|Brown, Wendy - WASHINGTON STATE UNIV|
|Norimine, J - WASHINGTON STATE UNIV|
Submitted to: Veterinary Parasitology
Publication Type: Peer Reviewed Journal
Publication Acceptance Date: February 27, 2006
Publication Date: May 15, 2006
Citation: Brown, W.C., Norimine, J., Knowles Jr, D.P., Goff, W.L. 2006. Immune control of babesia bovis infection. Veterinary Parasitology. 138:75-87. Interpretive Summary: This review article describes recent collaborative research efforts between ARS and WSU laboratories concerned with determining the innate and acquired immunity in cattle to infection with the tick-transmitted pathogen Babesia bovis.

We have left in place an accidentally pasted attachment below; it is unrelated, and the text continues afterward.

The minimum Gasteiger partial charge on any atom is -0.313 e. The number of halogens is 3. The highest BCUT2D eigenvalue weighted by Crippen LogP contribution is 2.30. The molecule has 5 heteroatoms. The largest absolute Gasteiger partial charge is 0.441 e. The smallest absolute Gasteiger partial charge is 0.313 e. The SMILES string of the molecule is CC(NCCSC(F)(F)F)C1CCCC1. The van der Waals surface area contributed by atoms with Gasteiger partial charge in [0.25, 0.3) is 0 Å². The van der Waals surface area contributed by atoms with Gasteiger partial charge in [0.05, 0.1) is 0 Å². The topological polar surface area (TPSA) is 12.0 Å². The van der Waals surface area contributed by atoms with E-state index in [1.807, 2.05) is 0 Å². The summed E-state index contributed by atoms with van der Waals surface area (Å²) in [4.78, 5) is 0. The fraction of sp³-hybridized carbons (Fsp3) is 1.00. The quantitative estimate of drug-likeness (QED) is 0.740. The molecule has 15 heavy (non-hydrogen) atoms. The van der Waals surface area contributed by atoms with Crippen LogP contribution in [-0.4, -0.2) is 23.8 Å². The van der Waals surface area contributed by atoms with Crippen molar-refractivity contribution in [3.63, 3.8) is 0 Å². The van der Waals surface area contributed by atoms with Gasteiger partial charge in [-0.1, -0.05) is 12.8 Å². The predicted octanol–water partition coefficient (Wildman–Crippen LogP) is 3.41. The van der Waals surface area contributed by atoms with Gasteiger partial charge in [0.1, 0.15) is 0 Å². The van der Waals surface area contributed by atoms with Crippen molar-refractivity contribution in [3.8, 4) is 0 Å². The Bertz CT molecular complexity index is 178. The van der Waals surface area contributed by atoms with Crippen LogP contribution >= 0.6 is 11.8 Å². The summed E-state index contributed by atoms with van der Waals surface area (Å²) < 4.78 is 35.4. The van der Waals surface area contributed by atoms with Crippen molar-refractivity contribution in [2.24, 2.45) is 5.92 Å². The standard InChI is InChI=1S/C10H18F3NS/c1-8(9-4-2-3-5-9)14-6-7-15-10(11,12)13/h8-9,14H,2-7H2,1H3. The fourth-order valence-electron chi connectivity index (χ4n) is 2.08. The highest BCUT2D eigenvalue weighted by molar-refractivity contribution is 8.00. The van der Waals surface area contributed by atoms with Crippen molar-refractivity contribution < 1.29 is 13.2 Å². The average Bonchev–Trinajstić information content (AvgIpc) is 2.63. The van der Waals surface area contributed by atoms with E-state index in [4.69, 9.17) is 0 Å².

Technical Abstract: Babesia bovis causes an acute and often fatal infection in adult cattle, which if resolved, leads to a state of persistent infection in otherwise clinically healthy cattle. Persistently infected cattle are generally resistant to reinfection with related parasite strains, and this resistance in the face of infection is termed concomitant immunity. Young animals are generally more resistant than adults to B. bovis infection, which is dependent on the spleen. Despite the discovery of B. bovis over a century ago, there are still no safe and effective vaccines that protect cattle against this most virulent of babesial pathogens. Immunodominant antigens identified by serological reactivity and dominant T-cell antigens have failed to protect cattle against challenge. This review will describe the innate and acquired immune mechanisms that define resistance in young calves and correlate with the development of concomitant immunity in older cattle following recovery from clinical disease. The first sections will discuss the innate immune responses by peripheral blood- and spleen-derived macrophages in cattle induced by B. bovis merozoites and their products, that limit parasite replication, and comparison of natural killer cell responses in the spleens of young (resistant) and adult (susceptible). Later sections will describe a proteomic approach to discover novel antigens, especially those recognized by immune CD4+ T-lymphocytes. Because immunodominant antigens have failed to stimulate protective immunity, identification of subdominant antigens may prove to be important for effective vaccines. Identification of CD4+ T-cell immunogenic proteins and their epitopes, together with the MHC class II restricting elements, now makes possible the development of MHC class II tetramers and application of this technology to both quantify antigen-specific lymphocytes during infection and discover novel antigenic epitopes. Finally, with the imminent completion of the Babesia bovis genome-sequencing project, strategies using combined genomic and proteomic approaches to identify novel vaccine candidates will be reviewed. The availability of an annotated B. bovis genome will, for the first time, enable identification of non-immunodominant proteins that may stimulate protective immunity.